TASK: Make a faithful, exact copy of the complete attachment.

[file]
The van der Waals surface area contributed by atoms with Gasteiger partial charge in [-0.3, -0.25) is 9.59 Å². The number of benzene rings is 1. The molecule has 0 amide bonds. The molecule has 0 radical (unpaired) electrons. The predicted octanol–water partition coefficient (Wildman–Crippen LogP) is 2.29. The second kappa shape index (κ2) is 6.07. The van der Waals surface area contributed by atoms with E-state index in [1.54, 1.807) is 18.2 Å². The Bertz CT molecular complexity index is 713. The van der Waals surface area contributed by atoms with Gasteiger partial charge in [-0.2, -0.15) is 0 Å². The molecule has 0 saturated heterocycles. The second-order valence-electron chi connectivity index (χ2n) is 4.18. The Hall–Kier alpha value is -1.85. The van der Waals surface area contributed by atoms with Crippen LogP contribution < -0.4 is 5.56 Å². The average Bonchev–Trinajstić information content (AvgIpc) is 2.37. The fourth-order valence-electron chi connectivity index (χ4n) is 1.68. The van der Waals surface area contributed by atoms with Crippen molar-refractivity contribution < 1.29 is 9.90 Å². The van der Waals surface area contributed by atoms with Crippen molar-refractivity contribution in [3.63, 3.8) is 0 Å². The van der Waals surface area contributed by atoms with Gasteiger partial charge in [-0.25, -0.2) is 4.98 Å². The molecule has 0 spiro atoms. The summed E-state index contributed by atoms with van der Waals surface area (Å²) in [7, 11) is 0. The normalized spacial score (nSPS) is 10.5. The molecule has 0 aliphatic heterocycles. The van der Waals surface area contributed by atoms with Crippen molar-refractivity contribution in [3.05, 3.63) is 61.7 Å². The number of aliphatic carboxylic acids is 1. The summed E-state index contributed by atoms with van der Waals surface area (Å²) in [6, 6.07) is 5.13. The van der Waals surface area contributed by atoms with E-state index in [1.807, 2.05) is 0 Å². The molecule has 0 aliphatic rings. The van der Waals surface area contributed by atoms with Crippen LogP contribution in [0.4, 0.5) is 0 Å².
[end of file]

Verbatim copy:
The van der Waals surface area contributed by atoms with Gasteiger partial charge in [-0.3, -0.25) is 9.59 Å². The number of benzene rings is 1. The molecule has 0 amide bonds. The molecule has 0 radical (unpaired) electrons. The predicted octanol–water partition coefficient (Wildman–Crippen LogP) is 2.29. The second kappa shape index (κ2) is 6.07. The van der Waals surface area contributed by atoms with E-state index in [1.54, 1.807) is 18.2 Å². The Bertz CT molecular complexity index is 713. The van der Waals surface area contributed by atoms with Gasteiger partial charge in [-0.2, -0.15) is 0 Å². The molecule has 0 saturated heterocycles. The second-order valence-electron chi connectivity index (χ2n) is 4.18. The Hall–Kier alpha value is -1.85. The van der Waals surface area contributed by atoms with Crippen LogP contribution < -0.4 is 5.56 Å². The average Bonchev–Trinajstić information content (AvgIpc) is 2.37. The fourth-order valence-electron chi connectivity index (χ4n) is 1.68. The van der Waals surface area contributed by atoms with Crippen molar-refractivity contribution < 1.29 is 9.90 Å². The van der Waals surface area contributed by atoms with Crippen molar-refractivity contribution in [3.63, 3.8) is 0 Å². The van der Waals surface area contributed by atoms with Gasteiger partial charge in [-0.25, -0.2) is 4.98 Å². The molecule has 0 spiro atoms. The summed E-state index contributed by atoms with van der Waals surface area (Å²) in [7, 11) is 0. The normalized spacial score (nSPS) is 10.5. The molecule has 0 aliphatic heterocycles. The van der Waals surface area contributed by atoms with Crippen molar-refractivity contribution in [3.05, 3.63) is 61.7 Å². The number of aliphatic carboxylic acids is 1. The summed E-state index contributed by atoms with van der Waals surface area (Å²) in [6, 6.07) is 5.13. The van der Waals surface area contributed by atoms with E-state index in [1.807, 2.05) is 0 Å². The molecule has 0 aliphatic rings. The van der Waals surface area contributed by atoms with Crippen LogP contribution in [0.4, 0.5) is 0 Å².